By Budd Davisson


On Becoming a Butt Head...
Using the cheapest instrument in the cockpit

Okay, let's get all the jokes and rude comments out of the way first. Like the various titles we played with for this article, including, "How to Be a Butthead" and "Butting in." And then there's the question as to whether it's grammatically correct to spell it "butthead," "butt head," or "butt-head." It's not in spell-check. What a surprise!

Okay, now that we've gotten that out of our systems, let get right down to the butt-business at hand (sorry, couldn't control myself). What we're actually talking about here is usually called "seat of the pants" flying, which is a super-common term. Unfortunately, not one out of a hundred pilots knows what it actually means and not one out of a thousand either can do it, or practice it. And aviation shows it.

When it comes to basic, down-and-dirty, stick and rudder aviating, a lot of the older instructors feel as if aviation is on a long, slow downhill slide. They (read that as "we") bemoan the fact that pilots can recite the GPS operator's handbook forward and backwards and actually know how to use all the functions these amazing new gadgets offer but they can't control their nose attitude, hence the airspeed wanders. We, I mean, they get tired of continually having to point out that it's not necessary to hold rudder while in a level turn and the rudder must used every time an aileron is displaced. There's a general depressed feeling amongst certain types of instructors because it doesn't seem as if they are getting their messages across.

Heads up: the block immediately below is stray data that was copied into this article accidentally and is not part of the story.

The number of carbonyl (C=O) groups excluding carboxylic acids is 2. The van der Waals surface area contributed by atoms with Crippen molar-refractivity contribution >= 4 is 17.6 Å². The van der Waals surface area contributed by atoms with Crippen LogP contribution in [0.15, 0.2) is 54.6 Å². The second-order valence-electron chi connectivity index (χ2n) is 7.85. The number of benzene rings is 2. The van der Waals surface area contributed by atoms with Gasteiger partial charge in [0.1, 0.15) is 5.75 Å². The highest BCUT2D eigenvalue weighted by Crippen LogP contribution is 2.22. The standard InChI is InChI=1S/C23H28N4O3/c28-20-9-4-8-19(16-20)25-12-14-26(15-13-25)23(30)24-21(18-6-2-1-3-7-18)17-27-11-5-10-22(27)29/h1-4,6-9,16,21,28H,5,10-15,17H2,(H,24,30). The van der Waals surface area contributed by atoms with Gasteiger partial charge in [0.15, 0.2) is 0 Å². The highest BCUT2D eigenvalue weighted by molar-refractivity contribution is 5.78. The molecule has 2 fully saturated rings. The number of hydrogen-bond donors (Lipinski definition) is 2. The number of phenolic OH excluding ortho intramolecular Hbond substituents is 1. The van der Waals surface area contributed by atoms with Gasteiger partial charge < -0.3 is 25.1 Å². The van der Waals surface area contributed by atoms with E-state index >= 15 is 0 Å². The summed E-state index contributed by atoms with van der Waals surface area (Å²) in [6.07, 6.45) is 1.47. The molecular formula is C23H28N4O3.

One of the most critical messages which either isn't being transmitted or which is going over student's heads (which is pretty difficult considering we're talking about their butts...sorry, won't do it again) has to do with developing a "feel" for the airplane. Granted, what we're talking about here is, to a certain extent, pretty subtle stuff. But not all of it. Some of it is so grossly obvious that, once it's pointed out, it's hard to miss.

The concept of developing a feel for the airplane is often lost on a student/pilot because they think the feel we're talking about is the interface between the control yoke or rudders and their hands and feet. They think we're talking about the pressures our toes and fingertips are sensing. That's part of it, but only a small part. When we're talking about "feel" we're talking about an innate feeling of "oneness" with the airplane. A feeling within the central core of your body that tells you subliminally what the airplane is doing.